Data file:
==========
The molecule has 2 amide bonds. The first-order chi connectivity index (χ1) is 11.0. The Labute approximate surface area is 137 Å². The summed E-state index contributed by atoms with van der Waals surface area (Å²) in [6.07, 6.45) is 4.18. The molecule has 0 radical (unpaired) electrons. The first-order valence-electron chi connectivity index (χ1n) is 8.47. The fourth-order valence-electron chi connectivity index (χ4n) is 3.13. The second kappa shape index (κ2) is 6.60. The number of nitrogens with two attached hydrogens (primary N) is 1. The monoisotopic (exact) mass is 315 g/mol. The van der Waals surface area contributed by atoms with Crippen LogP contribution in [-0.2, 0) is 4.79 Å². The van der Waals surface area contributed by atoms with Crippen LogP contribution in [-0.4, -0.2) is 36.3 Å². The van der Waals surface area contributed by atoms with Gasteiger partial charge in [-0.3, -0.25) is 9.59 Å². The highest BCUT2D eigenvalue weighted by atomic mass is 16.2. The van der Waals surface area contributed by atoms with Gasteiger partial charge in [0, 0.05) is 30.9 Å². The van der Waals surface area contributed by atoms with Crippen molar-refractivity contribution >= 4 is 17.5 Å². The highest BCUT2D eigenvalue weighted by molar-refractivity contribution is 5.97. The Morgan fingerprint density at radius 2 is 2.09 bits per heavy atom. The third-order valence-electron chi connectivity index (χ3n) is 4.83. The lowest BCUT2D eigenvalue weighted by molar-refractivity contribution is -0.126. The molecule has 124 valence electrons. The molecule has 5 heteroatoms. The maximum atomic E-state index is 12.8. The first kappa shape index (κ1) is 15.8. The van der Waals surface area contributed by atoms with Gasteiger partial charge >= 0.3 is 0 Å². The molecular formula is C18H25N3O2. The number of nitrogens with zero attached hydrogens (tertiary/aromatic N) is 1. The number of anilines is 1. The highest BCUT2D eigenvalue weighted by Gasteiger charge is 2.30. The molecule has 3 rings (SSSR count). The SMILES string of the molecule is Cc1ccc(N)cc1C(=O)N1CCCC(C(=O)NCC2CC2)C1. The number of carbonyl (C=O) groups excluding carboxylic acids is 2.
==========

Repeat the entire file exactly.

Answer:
The molecule has 2 amide bonds. The first-order chi connectivity index (χ1) is 11.0. The Labute approximate surface area is 137 Å². The summed E-state index contributed by atoms with van der Waals surface area (Å²) in [6.07, 6.45) is 4.18. The molecule has 0 radical (unpaired) electrons. The first-order valence-electron chi connectivity index (χ1n) is 8.47. The fourth-order valence-electron chi connectivity index (χ4n) is 3.13. The second kappa shape index (κ2) is 6.60. The number of nitrogens with two attached hydrogens (primary N) is 1. The monoisotopic (exact) mass is 315 g/mol. The van der Waals surface area contributed by atoms with Crippen LogP contribution in [-0.2, 0) is 4.79 Å². The van der Waals surface area contributed by atoms with Crippen LogP contribution in [-0.4, -0.2) is 36.3 Å². The van der Waals surface area contributed by atoms with Gasteiger partial charge in [-0.3, -0.25) is 9.59 Å². The highest BCUT2D eigenvalue weighted by atomic mass is 16.2. The van der Waals surface area contributed by atoms with Gasteiger partial charge in [0, 0.05) is 30.9 Å². The van der Waals surface area contributed by atoms with Crippen molar-refractivity contribution >= 4 is 17.5 Å². The highest BCUT2D eigenvalue weighted by molar-refractivity contribution is 5.97. The Morgan fingerprint density at radius 2 is 2.09 bits per heavy atom. The third-order valence-electron chi connectivity index (χ3n) is 4.83. The lowest BCUT2D eigenvalue weighted by molar-refractivity contribution is -0.126. The molecule has 124 valence electrons. The molecule has 5 heteroatoms. The maximum atomic E-state index is 12.8. The first kappa shape index (κ1) is 15.8. The van der Waals surface area contributed by atoms with Gasteiger partial charge >= 0.3 is 0 Å². The molecular formula is C18H25N3O2. The number of nitrogens with zero attached hydrogens (tertiary/aromatic N) is 1. The number of anilines is 1. The highest BCUT2D eigenvalue weighted by Gasteiger charge is 2.30. The molecule has 3 rings (SSSR count). The SMILES string of the molecule is Cc1ccc(N)cc1C(=O)N1CCCC(C(=O)NCC2CC2)C1. The number of carbonyl (C=O) groups excluding carboxylic acids is 2.